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How to conduct SEM on multiple datasets resulting from MI?

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jasperrr's picture
Joined: 04/21/2015 - 03:30
How to conduct SEM on multiple datasets resulting from MI?

Hi, forgive me if you see duplicate messages. I previously posted the question on my last thread. But I think it's more proper to make it as a new topic.

My question is like this:Since I want the missing value of my dataset, whereas FIML doesn't provide that, I chose multiple imputation (MI) to deal with my missing data instead of FIML. The problem is after MI (say, I did 5 imputations), I get 5 imputed datasets. How can I use these datasets to build SEM? Shall I conduct SEM on each imputed dataset separately? If so, how can I combine the model parameters and model fitness indice (e.g. TLI, CFI, RMSEA)?

I find there is one previous thread in this forum talking about the same problem: . It tells that OpenMx cannot deal with the multiple imputed datasets directly, we need to do the combination manually. Can I know the details how to do this manually? Do we conduct SEM separately on each imputed dataset and average all the parameters and weights? Thanks in advance.

AdminRobK's picture
Joined: 01/24/2014 - 12:15
The long and short of it is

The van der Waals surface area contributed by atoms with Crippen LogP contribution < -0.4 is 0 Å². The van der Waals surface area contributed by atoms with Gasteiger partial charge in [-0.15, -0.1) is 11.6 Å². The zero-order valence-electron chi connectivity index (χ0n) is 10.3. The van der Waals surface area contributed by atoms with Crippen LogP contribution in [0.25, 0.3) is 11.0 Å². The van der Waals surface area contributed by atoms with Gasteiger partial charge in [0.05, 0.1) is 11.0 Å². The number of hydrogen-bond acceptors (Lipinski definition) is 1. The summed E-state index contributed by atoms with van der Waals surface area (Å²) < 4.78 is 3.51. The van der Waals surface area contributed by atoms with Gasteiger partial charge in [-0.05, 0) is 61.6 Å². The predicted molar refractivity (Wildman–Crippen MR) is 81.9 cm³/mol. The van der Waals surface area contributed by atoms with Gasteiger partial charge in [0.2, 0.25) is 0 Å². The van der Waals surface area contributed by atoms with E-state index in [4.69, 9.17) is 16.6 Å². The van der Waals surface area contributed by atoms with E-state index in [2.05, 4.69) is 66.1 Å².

The long and short of it is that you would fit your model(s) to each imputed dataset. Your overall point estimates would be the averages of each dataset's vector of point estimates. The overall repeated-sampling covariance of the point estimates would be the sum of two matrices. The first matrix is the average of the datasets' repeated-sampling covariance matrices; this represents the average "within-dataset" estimate of sampling variability. You would create the second matrix by subtracting the average point-estimate vector from each datasest's point-estimate vector, taking the outer product of that difference vector with itself, and averaging those outer products across datasets. This second matrix represents the "between-dataset" sampling variability. Once you have the overall repeated-sampling covariance matrix, you can (for instance) get standard errors by taking the square roots of its diagonal elements. This paper by Don Rubin might be useful to you.

I don't know that much about MI, especially in a SEM context, so I can't say much more than that. I would imagine that you could likewise average model-fit indices, but there may be interpretational complications I'm not aware of.